Spain must 'analyze' fall in perception of judicial independence, warns EU
European study ranks Spain fourth worst among 28 members-states
The European Union has urged Spain to analyze why citizens' faith in judicial independence has dropped from last year, following a report which ranks Spain as the fourth worst among the 28-member EU.
"The reasons for the decrease should be better analyzed on the domestic territory," said Věra Jourová, the European commissioner for justice. "It's up to Spanish experts to look into all figures and come with an explanation for this trend."
According to the study, 55% of Spaniards describe the independence of courts as "bad" or "really bad", with 40% of them attributing the lack of impartiality to political interferences.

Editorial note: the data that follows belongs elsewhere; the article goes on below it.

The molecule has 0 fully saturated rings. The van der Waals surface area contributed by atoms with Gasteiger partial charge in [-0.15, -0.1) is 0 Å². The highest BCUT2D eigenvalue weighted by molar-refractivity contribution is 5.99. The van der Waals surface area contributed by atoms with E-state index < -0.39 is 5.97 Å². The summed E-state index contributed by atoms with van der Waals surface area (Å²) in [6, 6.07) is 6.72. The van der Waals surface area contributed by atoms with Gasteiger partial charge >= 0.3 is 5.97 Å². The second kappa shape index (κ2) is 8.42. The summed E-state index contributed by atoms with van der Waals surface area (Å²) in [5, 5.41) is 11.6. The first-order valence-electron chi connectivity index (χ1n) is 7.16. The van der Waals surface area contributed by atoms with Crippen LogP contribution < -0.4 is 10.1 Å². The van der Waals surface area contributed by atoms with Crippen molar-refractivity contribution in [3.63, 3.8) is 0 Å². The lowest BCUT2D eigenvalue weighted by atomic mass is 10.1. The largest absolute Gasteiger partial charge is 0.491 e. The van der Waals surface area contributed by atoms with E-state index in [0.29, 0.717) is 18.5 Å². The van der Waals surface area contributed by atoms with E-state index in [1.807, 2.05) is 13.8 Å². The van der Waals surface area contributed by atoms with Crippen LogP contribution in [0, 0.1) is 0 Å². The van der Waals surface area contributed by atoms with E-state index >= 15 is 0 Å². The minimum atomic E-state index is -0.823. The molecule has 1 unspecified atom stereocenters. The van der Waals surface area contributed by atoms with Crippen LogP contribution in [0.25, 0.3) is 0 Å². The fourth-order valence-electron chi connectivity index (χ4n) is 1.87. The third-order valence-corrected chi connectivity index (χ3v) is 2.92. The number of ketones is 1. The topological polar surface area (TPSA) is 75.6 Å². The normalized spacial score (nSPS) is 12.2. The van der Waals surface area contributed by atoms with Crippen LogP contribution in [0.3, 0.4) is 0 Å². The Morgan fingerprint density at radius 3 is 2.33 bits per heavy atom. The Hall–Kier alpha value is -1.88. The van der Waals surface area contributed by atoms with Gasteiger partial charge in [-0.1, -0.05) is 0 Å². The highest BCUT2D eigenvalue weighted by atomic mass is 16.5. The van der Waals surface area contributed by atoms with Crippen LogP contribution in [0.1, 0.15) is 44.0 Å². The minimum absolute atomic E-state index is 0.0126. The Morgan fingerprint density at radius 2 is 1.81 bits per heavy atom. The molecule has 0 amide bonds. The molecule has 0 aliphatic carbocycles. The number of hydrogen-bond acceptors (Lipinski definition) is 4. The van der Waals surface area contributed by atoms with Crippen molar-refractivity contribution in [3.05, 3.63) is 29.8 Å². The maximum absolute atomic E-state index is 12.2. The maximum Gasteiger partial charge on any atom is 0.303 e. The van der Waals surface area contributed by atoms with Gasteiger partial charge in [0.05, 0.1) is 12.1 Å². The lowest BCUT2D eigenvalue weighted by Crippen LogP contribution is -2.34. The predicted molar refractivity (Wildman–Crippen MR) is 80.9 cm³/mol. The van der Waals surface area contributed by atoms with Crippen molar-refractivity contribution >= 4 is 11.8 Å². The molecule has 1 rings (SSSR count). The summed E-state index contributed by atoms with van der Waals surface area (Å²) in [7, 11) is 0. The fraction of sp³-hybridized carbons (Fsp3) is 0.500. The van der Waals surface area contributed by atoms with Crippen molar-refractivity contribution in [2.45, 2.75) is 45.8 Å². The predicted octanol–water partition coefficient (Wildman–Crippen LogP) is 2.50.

Spanish courts rank fourth from the bottom in citizens' trust, only before Bulgaria, Slovakia and Croatia, and performing worst than courts in Italy and Slovenia.
The study also found that Spain's Supreme Court, where 12 Catalan politicians and activists are facing trial for their role in the independence bid, is the second European court with less female judges.